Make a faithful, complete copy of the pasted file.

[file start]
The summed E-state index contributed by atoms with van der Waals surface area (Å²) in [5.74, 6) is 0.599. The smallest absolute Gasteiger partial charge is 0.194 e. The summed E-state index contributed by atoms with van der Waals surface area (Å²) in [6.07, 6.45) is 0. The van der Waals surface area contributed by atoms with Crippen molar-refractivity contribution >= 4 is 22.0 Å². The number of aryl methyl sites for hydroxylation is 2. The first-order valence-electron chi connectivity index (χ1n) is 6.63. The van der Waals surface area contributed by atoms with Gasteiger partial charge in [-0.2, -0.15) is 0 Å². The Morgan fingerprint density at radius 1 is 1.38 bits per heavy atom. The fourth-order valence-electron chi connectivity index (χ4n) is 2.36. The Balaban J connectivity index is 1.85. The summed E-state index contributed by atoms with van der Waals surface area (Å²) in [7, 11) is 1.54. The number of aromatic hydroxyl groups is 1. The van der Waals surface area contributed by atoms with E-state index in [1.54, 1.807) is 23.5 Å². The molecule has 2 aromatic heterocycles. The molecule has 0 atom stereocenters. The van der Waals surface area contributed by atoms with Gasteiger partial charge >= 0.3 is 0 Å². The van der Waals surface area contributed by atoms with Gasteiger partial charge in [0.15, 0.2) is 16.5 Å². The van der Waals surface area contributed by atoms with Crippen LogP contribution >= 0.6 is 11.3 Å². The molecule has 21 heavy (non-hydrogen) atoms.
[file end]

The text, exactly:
The summed E-state index contributed by atoms with van der Waals surface area (Å²) in [5.74, 6) is 0.599. The smallest absolute Gasteiger partial charge is 0.194 e. The summed E-state index contributed by atoms with van der Waals surface area (Å²) in [6.07, 6.45) is 0. The van der Waals surface area contributed by atoms with Crippen molar-refractivity contribution >= 4 is 22.0 Å². The number of aryl methyl sites for hydroxylation is 2. The first-order valence-electron chi connectivity index (χ1n) is 6.63. The van der Waals surface area contributed by atoms with Gasteiger partial charge in [-0.2, -0.15) is 0 Å². The Morgan fingerprint density at radius 1 is 1.38 bits per heavy atom. The fourth-order valence-electron chi connectivity index (χ4n) is 2.36. The Balaban J connectivity index is 1.85. The summed E-state index contributed by atoms with van der Waals surface area (Å²) in [7, 11) is 1.54. The number of aromatic hydroxyl groups is 1. The van der Waals surface area contributed by atoms with E-state index in [1.54, 1.807) is 23.5 Å². The molecule has 2 aromatic heterocycles. The molecule has 0 atom stereocenters. The van der Waals surface area contributed by atoms with Gasteiger partial charge >= 0.3 is 0 Å². The van der Waals surface area contributed by atoms with Gasteiger partial charge in [0.15, 0.2) is 16.5 Å². The van der Waals surface area contributed by atoms with Crippen LogP contribution >= 0.6 is 11.3 Å². The molecule has 21 heavy (non-hydrogen) atoms.